The Securities and Exchange Commission yesterday approved two new trend-setting investment products: flexible-premium variable life insurance and a controversial mutual "fund of funds."

The insurance contract, approved by a 5-to-0 vote, is a hybrid product combining the benefits of life insurance and mutual fund investment.

A portion of premium payments would go into one of several mutual funds selected by the policy holder that offer differing rates of return and levels of risk. Instead of making level monthly premium payments, as ordinary life insurance policies require, a policy holder would have the option of reducing or even skipping payments if the return from the mutual fund were particularly good. The changes in premium payments would not change the value of the policy.

The other product, the controversial mutual fund of funds, won approval on an unusually narrow 3-to-2 vote. In an even more unusual move, the minority commissioners, James Treadway and Aulana Peters, asked to submit written dissents.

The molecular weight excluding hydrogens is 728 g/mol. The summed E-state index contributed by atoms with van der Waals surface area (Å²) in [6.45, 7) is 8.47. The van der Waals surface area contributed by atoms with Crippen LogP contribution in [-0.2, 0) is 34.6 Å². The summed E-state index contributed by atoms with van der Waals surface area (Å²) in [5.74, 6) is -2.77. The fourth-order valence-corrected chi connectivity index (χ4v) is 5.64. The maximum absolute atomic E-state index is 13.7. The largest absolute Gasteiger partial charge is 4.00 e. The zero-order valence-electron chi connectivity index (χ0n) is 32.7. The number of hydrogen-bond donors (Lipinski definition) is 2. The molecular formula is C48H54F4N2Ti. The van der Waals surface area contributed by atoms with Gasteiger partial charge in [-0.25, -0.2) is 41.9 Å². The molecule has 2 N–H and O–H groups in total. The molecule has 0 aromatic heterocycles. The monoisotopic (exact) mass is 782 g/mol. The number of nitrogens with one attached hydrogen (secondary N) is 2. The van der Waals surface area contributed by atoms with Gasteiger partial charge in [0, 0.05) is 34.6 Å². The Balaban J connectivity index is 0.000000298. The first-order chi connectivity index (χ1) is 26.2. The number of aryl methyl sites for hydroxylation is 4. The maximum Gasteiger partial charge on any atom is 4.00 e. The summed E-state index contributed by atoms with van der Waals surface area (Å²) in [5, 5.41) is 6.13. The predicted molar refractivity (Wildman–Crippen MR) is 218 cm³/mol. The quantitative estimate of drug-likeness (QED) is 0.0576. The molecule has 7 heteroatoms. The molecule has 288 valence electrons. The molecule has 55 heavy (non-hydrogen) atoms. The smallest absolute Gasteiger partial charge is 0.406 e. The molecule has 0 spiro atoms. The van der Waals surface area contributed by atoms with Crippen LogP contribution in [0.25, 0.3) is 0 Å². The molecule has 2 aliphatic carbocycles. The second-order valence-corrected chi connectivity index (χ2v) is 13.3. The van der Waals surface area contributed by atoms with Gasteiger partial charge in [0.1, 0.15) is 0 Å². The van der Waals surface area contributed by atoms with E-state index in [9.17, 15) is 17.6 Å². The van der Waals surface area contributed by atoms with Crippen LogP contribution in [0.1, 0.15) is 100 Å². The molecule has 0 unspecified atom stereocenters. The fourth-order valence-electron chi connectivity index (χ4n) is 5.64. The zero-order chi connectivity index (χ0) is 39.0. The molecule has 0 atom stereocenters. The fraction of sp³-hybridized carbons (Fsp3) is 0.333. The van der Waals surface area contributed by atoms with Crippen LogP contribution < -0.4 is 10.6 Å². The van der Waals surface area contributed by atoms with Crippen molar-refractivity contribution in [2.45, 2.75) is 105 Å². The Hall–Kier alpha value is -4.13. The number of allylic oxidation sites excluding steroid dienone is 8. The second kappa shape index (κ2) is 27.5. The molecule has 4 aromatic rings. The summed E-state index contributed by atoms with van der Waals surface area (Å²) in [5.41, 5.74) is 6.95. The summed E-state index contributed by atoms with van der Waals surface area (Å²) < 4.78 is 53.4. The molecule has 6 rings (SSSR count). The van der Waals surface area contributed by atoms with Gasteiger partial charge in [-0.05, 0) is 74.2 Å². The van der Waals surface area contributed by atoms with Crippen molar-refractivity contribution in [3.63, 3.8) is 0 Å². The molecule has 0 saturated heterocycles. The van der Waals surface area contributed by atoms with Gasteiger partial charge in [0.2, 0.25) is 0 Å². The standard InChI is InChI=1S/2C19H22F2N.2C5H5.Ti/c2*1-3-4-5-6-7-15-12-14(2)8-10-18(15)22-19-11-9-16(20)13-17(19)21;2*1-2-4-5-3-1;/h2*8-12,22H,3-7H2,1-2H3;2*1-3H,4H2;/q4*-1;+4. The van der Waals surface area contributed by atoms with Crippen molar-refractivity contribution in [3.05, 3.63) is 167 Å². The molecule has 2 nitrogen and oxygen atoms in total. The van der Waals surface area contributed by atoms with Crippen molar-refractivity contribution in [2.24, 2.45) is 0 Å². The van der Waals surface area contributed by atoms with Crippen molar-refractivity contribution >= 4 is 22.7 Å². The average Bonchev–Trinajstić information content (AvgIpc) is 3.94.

The controversy centers on reviving -- even in a narrow sense -- the once-discredited pyramid-type mutual fund -- one that invests in other mutual funds with the same directorship. In the late 1960s, the SEC halted sales of Bernard Cornfeld's European-based Fund of Funds, which was owned by Investors Overseas Service. His successor, Robert Vesco, later fled the country, accused by the SEC of looting IOS of more than $200 million. Congress reacted by outlawing this type of operation.

The SEC yesterday approved an application from the Vanguard Group of Investment Cos. to establish a Retirement Fund that would invest in some of Vanguard's 15 other mutual funds. The fund of funds would be offered for Individual Retirement Accounts and Keogh accounts. It is expected to offer investors a variety of choices so that, for example, they could be equally invested at one time in mutual funds based on stocks, bonds and money market funds.

The dissenting commissioners argued that Vanguard had not satisfactorily demonstrated the economic benefits to customers, or eliminated the possibility of conflict of interest that could occur when both the underlying funds and the fund of funds have the same directors.

In an effort to limit the control the super-fund could exercise over the underlying funds, the SEC ordered that the Retirement Fund not own more than 10 percent of the shares of any of the 15 other funds.